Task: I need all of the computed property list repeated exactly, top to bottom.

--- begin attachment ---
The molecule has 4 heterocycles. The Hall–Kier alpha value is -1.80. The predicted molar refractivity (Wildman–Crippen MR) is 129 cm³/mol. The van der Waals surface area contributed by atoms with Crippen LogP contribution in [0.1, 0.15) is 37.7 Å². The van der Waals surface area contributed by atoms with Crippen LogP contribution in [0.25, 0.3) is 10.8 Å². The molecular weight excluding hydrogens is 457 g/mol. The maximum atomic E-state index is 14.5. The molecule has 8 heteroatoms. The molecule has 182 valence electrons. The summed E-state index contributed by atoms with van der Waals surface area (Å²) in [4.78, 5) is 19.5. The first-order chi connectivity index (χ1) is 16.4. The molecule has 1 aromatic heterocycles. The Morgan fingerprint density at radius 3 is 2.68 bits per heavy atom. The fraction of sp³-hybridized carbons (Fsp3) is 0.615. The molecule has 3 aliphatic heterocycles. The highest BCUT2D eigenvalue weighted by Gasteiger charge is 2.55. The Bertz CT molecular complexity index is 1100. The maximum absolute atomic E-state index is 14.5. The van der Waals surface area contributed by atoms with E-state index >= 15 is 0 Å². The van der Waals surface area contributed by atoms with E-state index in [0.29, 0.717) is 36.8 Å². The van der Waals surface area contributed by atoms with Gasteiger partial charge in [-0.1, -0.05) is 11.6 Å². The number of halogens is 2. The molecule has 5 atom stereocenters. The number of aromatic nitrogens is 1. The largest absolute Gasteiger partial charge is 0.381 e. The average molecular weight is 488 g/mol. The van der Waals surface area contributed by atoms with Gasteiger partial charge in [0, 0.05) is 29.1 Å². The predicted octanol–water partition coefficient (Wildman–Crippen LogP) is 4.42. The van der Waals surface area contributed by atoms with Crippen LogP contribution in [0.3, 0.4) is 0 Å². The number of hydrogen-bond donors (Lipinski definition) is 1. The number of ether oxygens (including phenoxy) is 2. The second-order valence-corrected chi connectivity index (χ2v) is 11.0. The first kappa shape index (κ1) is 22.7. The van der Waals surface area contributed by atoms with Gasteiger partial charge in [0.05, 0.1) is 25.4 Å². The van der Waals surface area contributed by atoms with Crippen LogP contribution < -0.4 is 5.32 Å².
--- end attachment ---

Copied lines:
The molecule has 4 heterocycles. The Hall–Kier alpha value is -1.80. The predicted molar refractivity (Wildman–Crippen MR) is 129 cm³/mol. The van der Waals surface area contributed by atoms with Crippen LogP contribution in [0.1, 0.15) is 37.7 Å². The van der Waals surface area contributed by atoms with Crippen LogP contribution in [0.25, 0.3) is 10.8 Å². The molecular weight excluding hydrogens is 457 g/mol. The maximum atomic E-state index is 14.5. The molecule has 8 heteroatoms. The molecule has 182 valence electrons. The summed E-state index contributed by atoms with van der Waals surface area (Å²) in [4.78, 5) is 19.5. The first-order chi connectivity index (χ1) is 16.4. The molecule has 1 aromatic heterocycles. The Morgan fingerprint density at radius 3 is 2.68 bits per heavy atom. The fraction of sp³-hybridized carbons (Fsp3) is 0.615. The molecule has 3 aliphatic heterocycles. The highest BCUT2D eigenvalue weighted by Gasteiger charge is 2.55. The Bertz CT molecular complexity index is 1100. The maximum absolute atomic E-state index is 14.5. The van der Waals surface area contributed by atoms with E-state index >= 15 is 0 Å². The van der Waals surface area contributed by atoms with E-state index in [0.29, 0.717) is 36.8 Å². The van der Waals surface area contributed by atoms with Gasteiger partial charge in [-0.1, -0.05) is 11.6 Å². The number of halogens is 2. The molecule has 5 atom stereocenters. The number of aromatic nitrogens is 1. The largest absolute Gasteiger partial charge is 0.381 e. The average molecular weight is 488 g/mol. The van der Waals surface area contributed by atoms with Gasteiger partial charge in [0, 0.05) is 29.1 Å². The predicted octanol–water partition coefficient (Wildman–Crippen LogP) is 4.42. The van der Waals surface area contributed by atoms with Crippen LogP contribution in [0.3, 0.4) is 0 Å². The number of hydrogen-bond donors (Lipinski definition) is 1. The number of ether oxygens (including phenoxy) is 2. The second-order valence-corrected chi connectivity index (χ2v) is 11.0. The first kappa shape index (κ1) is 22.7. The van der Waals surface area contributed by atoms with Gasteiger partial charge in [0.05, 0.1) is 25.4 Å². The van der Waals surface area contributed by atoms with Crippen LogP contribution < -0.4 is 5.32 Å².